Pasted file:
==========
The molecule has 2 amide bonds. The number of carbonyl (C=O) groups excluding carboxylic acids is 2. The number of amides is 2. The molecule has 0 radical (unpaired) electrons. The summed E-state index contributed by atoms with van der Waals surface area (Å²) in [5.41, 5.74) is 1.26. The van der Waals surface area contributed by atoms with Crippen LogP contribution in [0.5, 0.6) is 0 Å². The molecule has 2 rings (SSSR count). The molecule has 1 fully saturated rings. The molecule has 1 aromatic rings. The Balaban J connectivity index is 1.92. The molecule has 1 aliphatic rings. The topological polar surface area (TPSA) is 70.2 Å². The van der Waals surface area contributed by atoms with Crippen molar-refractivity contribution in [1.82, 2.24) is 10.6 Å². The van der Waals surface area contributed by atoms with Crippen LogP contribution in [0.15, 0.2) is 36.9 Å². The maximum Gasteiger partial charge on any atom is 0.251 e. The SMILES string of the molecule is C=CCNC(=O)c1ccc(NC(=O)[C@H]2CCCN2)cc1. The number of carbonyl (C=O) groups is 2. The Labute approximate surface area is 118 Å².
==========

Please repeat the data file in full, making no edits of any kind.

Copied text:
The molecule has 2 amide bonds. The number of carbonyl (C=O) groups excluding carboxylic acids is 2. The number of amides is 2. The molecule has 0 radical (unpaired) electrons. The summed E-state index contributed by atoms with van der Waals surface area (Å²) in [5.41, 5.74) is 1.26. The van der Waals surface area contributed by atoms with Crippen LogP contribution in [0.5, 0.6) is 0 Å². The molecule has 2 rings (SSSR count). The molecule has 1 fully saturated rings. The molecule has 1 aromatic rings. The Balaban J connectivity index is 1.92. The molecule has 1 aliphatic rings. The topological polar surface area (TPSA) is 70.2 Å². The van der Waals surface area contributed by atoms with Crippen molar-refractivity contribution in [1.82, 2.24) is 10.6 Å². The van der Waals surface area contributed by atoms with Crippen LogP contribution in [0.15, 0.2) is 36.9 Å². The maximum Gasteiger partial charge on any atom is 0.251 e. The SMILES string of the molecule is C=CCNC(=O)c1ccc(NC(=O)[C@H]2CCCN2)cc1. The number of carbonyl (C=O) groups is 2. The Labute approximate surface area is 118 Å².